The usual order of business is to fry off your onions before adding your rice, followed by wine and stock. You can take your risotto to the next level by making sure the rice toasts in the pan for a few minutes with the onion and oil (before the liquids are introduced). This seals and compacts the grains, meaning they'll retain their bite, and won’t break apart as they cook. Also, don’t forget to keep the stock hot – it will make the whole process much quicker.

Green vegetables: the wrong way



When overcooked, the flavour, texture, colour and even nutritional content of green vegetables like broccoli, asparagus and beans all suffer. Simply blanch these vegetables in boiling salted water until they're just cooked, but still retain some bite, then immediately put them into a colander under cold, running water. This will halt the cooking process and ensure they stay tasty and vibrant.

Green vegetables: the right way

<p>Anna Hoychuk/Shutterstock</p>

Anna Hoychuk/Shutterstock

Once your vegetables are blanched and cooled, they can be stored in the fridge, ready for use. You could prepare them Mediterranean-style – by heating them up in a frying pan with olive oil, garlic and chilli – or even pair them with soy or oyster sauce, sesame oil and ginger for a punchy, Asian-style side dish.

Roast chicken: the wrong way

<p>Natasha Breen/Shutterstock</p>

Natasha Breen/Shutterstock

Overcooking a chicken is easily done. The solution? Invest in a meat temperature probe. The moment the meat exceeds a certain internal temperature, it will start to lose moisture – so keep checking with your probe so you know when to pull your chicken out of the oven. If you prefer a more traditional approach, you'll know your chicken is perfectly cooked when the top of the legs start to gently detach and loosen from the body.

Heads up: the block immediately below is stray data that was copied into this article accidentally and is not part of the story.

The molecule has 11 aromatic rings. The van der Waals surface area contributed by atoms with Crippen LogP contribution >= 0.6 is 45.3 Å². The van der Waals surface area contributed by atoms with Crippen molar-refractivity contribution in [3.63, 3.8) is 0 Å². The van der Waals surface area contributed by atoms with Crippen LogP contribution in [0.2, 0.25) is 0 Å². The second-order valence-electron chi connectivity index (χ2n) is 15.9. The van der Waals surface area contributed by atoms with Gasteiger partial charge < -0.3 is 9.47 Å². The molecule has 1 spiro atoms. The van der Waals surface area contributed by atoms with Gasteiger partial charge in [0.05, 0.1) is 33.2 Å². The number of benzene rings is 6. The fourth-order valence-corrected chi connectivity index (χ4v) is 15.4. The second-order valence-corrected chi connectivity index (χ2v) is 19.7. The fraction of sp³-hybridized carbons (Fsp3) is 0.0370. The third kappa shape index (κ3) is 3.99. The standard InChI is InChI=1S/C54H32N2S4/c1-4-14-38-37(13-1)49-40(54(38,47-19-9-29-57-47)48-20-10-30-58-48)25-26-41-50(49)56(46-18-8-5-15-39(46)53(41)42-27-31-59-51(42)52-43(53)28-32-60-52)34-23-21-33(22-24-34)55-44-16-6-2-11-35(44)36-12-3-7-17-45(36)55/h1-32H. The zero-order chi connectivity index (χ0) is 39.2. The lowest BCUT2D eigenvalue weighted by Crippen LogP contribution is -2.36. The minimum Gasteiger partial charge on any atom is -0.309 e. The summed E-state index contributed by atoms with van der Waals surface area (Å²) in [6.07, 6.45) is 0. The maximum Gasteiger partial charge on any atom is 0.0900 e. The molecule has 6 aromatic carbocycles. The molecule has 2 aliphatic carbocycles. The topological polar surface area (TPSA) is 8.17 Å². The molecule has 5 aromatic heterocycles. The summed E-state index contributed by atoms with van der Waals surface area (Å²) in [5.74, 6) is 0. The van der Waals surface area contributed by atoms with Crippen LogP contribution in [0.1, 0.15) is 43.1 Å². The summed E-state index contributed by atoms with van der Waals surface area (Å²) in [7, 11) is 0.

Roast chicken: the right way

<p>Larisa Blinova/Shutterstock</p>

Larisa Blinova/Shutterstock

Initially, you'll need to cook your chicken in a hot oven to create that golden skin we all love – but once it has a good colour, cool things down to a medium/low temperature. The meat will relax and lose less moisture when cooked at a lower heat, meaning your roast will be much juicier and more tender. As with steak, you should also ensure you salt your chicken at least an hour beforehand for maximum flavour.

Fruit crumble: the wrong way



Crumble topping is usually made with butter, flour and sugar, which you can either combine together between your fingers, or using a food processor. However, if the mixture is too fine, you'll end up missing out on those delicious crunchy bits – so don't be afraid to leave a few chunks. A very fine crumble mixture will also absorb too much of the fruit and its juice, so you can end up with a soggy dessert.

Fruit crumble: the right way

<p>Tatiana Volgutova/Shutterstock</p>

Tatiana Volgutova/Shutterstock

Add some oats and even nuts into your crumble topping to give it a good range of textures. Choose the fruit for your dessert wisely too; the best crumbles are made with really tart fruits, as they perfectly balance out the rich and buttery topping. Think plums, rhubarb, apples, blackberries or gooseberries.